Amateur Radio


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The inverted L sets the standard for 160 metre antennas but the draw back is getting a good ground radial system. This is required to reduce your ground losses and radiate a decent signal. It’s easy to warm the ground with 95% ground losses on 160. Yes 100 watts in 5 watts out. Top band is not easy but that’s what makes it more interesting and this drives me to improve what I have.

Radiating some RF sounds easy, one of the old sayings you have no doubt heard many times is ” it loads up with my tuner” this doesn't mean you are radiating any RF a dummy load gives you a great SWR but doesn’t radiate a signal. How many times do you hear” my
G5RV loads up brilliant on 160” the amusing thing about this is, if you have room for a G5RV you have room to put up something that will put out a reasonable signal on 160. Yes I know what you will say… but I want to work all bands. Then read on.
Most systems only achieve about 30% efficiency and that’s very good for 160 metres A little improvement can make all the difference between a poor signal and a strong one, especially when your maximum permitted power is 32 watts, you’ll need all the help you can get.

A simple 125ft piece of wire and a ground stake will get you on 160mtrs but not very far and with the noise level on 160 you may not even be heard when you make a call.
If you can’t lay any ground radials a starting point is to try a couple of raised counterpoise wires the more the better and don’t worry too much about the length just make them as log as you can.
You can get really good results using an FCP (folded counter poise) inverted L. The transformer is the important bit. Check out the web site if you want to try an FCP it has all the info you will need with links to published results.

I used the folded counterpoise inverted L for over 2 years with great results but I wanted to improve my 160 meter signal so the decision was made to relocate my inverted L to the bottom of my garden where I could put out some ground radials. This would need a new installation of coax to run the length of the garden.

I installed a new length of LDF450, 120 feet of from the shack to the base of my new inverted L position at the bottom of the garden.(I know over kill LDF on 160) The LDF was band new and I picked this up at a local rally and cheaper than RG213. This was installed down the garden and a 1.1 current balun added to the end of the coax.

Over the past couple of months installing another 10 -100ft radials in the lawn and adding 5 100 ft raised and folded radials My earth mat is growing and now has over 5000 ft of ground radials some buried and some raised with 8 solid copper ground stakes 5 ft long, the difference its made has been well worth the effort. The resistance is now below 16 ohms and I have to use a tuner in the shack to tweak the SWR. I was not happy about tuning the coax and I was getting some odd readings in the shack compared to readings at the base of the L so an alternative tuning method was needed. I either make up a basic L network to tune the L for one spot on the band or use a remote tuner.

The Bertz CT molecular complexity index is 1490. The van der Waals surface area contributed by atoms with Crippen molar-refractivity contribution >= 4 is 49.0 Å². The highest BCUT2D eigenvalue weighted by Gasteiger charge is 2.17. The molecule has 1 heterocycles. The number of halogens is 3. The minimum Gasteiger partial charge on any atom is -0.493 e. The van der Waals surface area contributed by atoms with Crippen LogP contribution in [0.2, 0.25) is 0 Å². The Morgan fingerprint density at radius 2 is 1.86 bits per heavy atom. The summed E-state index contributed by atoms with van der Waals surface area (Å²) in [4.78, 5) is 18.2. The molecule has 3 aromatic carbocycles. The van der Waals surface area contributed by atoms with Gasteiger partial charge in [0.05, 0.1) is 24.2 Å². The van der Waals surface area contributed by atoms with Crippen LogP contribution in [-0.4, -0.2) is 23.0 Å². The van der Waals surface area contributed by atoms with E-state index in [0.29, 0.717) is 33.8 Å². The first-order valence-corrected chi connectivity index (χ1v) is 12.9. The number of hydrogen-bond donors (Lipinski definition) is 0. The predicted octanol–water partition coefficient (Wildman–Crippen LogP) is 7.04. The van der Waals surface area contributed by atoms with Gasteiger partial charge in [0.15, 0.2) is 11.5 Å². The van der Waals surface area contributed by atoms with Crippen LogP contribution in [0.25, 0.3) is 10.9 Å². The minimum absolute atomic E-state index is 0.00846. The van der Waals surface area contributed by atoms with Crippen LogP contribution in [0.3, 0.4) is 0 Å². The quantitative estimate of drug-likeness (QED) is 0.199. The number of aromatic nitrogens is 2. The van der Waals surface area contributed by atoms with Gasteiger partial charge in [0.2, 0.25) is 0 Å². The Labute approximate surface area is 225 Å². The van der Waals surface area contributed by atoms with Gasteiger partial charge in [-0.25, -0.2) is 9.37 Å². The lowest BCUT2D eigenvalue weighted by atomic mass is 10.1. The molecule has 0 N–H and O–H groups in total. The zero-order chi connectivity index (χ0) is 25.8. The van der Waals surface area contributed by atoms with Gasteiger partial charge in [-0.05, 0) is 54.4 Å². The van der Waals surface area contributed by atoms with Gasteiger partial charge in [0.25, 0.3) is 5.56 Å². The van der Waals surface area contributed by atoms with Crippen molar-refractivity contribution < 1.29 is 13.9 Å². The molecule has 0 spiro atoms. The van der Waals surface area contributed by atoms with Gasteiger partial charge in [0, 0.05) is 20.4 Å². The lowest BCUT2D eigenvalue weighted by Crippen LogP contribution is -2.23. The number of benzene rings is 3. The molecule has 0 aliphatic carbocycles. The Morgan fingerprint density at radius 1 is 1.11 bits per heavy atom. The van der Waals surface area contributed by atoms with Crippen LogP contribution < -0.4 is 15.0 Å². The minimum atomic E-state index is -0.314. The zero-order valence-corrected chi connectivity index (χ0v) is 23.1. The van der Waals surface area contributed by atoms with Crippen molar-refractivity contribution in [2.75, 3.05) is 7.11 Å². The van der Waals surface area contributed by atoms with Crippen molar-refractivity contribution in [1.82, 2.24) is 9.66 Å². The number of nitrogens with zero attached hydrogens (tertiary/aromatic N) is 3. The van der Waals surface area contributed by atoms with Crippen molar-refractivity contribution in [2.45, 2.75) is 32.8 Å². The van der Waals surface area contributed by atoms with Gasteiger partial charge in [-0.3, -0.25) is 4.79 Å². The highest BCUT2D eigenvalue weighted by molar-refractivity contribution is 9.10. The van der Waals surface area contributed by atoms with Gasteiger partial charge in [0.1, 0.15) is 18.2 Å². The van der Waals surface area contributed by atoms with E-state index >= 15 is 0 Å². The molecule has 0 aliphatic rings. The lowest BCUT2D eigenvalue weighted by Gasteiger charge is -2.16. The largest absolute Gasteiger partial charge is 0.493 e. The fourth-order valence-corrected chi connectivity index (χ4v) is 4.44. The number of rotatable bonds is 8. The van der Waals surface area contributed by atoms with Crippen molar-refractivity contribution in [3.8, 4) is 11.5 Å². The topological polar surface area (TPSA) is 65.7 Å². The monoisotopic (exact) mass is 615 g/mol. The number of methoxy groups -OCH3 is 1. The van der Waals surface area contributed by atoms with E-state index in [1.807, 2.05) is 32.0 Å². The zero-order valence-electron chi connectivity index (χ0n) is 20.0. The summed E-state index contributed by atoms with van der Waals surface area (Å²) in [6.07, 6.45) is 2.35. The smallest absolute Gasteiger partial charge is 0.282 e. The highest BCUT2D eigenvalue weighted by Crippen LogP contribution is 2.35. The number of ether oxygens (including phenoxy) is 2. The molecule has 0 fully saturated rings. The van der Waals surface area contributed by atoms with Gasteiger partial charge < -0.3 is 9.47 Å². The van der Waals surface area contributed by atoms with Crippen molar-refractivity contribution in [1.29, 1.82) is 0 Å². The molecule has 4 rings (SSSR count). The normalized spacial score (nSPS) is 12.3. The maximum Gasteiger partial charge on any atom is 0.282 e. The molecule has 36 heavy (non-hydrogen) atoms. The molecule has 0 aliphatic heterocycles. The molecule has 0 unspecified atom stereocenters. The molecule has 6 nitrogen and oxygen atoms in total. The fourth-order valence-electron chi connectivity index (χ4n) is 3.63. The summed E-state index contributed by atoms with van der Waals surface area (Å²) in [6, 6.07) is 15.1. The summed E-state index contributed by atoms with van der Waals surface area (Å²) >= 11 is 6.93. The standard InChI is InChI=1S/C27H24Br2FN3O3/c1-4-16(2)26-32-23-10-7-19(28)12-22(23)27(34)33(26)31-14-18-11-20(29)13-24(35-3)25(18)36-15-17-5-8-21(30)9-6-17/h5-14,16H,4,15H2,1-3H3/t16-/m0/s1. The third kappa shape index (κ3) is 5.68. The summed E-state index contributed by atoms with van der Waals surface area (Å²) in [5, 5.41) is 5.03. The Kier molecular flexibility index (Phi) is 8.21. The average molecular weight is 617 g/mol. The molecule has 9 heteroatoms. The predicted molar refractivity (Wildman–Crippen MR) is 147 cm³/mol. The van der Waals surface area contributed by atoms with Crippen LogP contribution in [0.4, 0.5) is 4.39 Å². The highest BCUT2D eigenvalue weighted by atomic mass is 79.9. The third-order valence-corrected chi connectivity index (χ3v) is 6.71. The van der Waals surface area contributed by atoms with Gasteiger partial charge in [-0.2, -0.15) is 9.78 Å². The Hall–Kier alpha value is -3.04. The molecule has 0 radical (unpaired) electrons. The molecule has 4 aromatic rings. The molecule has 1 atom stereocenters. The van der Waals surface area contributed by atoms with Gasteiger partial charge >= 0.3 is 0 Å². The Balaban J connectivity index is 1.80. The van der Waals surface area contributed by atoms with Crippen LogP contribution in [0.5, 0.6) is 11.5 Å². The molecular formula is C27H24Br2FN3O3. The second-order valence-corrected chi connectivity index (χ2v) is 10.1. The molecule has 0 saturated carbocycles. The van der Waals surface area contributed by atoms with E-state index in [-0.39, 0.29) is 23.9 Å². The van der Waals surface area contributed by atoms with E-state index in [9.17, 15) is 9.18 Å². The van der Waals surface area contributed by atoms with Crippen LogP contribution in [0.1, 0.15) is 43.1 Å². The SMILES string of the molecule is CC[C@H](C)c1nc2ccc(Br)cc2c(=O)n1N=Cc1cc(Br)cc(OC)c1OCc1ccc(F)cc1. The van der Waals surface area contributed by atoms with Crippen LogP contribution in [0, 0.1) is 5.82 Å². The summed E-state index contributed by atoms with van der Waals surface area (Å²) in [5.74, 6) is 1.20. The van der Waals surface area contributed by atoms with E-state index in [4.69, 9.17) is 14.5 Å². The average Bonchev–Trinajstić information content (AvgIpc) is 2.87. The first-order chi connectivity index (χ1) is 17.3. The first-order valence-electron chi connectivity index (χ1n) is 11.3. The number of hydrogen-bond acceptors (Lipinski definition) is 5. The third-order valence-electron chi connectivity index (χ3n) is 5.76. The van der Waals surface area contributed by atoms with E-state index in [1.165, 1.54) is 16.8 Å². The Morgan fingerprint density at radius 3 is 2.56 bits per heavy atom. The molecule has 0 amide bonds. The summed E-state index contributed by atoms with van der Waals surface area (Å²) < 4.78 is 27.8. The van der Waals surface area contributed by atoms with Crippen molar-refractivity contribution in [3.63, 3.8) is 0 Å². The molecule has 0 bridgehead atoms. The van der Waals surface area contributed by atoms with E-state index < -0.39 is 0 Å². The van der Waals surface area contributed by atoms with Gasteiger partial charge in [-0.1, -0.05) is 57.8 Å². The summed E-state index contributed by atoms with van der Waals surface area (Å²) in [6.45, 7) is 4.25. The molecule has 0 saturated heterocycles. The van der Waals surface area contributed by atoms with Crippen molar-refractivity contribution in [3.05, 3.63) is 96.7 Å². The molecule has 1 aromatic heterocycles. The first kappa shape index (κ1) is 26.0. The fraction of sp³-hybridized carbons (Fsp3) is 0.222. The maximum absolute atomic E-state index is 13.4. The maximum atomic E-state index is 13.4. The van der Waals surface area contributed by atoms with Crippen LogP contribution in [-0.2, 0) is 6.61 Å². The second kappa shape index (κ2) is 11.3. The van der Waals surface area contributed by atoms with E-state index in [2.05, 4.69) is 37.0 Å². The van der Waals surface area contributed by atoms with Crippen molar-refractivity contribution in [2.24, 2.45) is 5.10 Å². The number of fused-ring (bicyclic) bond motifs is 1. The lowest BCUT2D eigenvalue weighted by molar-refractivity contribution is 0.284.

The L network would be cheap but not being able to tune for a different part of the band or any other band without going down the garden with my analyser was not a good idea, especially on dark rainy night, so I opted for the SG230 tuner at the base of the L.

I have added wire to 7 fence panels as shown. Aprox 700 ft of wire connected to my earth system. It all adds to the radial system and this may work for you. I used grey wire and you can hardly see it. Add this to your existing L and get a perormance increase.
I used the SGC  tuner for a while and it worked very well with the option of getting a signal out on other bands but it was loosing a fair bit of my precious power on 160 mtrs so i went back to a shunt coil. To date the shunt coil and resonator version is the most efficient L i have used on 160 mtrs. My 260 ft doublet works very well but it is a cloud warmer due to its low height and the only L to get any where near the doublet performance is this one. 
Converting my 160 meter dipole into a doublet.  
I installed home brew 600 Ohm Ladder Line on my 260 ft dipole to make it into a doublet.
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  After using the doublet as a dipole fed with RG214 coax I decided to turn it into a multi band doublet and also to see if i notice the difference between the two antennas.

I used 4mm insulated multi strand wire. Over kill I know but it will handle anything I can put through it.

The ladder line goes into a relay box which isolates the doublet. This stops interaction with my inverted L. I then run the ladder line into a 1 - 1 current balun . This allows me to run a 4 foot length of RG213 into the shack and connect to my tuner.

It does tune on all bands but how efficient it is on the higher bands I can't be sure. It is an amazing performer on 160 meters and 80 meters. These are my 2 main bands I operate on but I do venture on to the higher bands when I do a bit of PSK or RTTY.

The doublet is  50 feet above ground in an inverted V configuration. It’s too low really for 160mtrs but it does work very well around Europe. 80 meters is even better but it’s no DX antenna due to its height above ground.

Conclusion is ..It’s a great multi band antenna and if you have the room you would not be disappointed.

FCP Inverted   L

You can get really good results using an FCP (folded counter poise) inverted L. The transformer is the important bit. Check out the web site if you want to try an FCP it has all the info you will need with links to published results.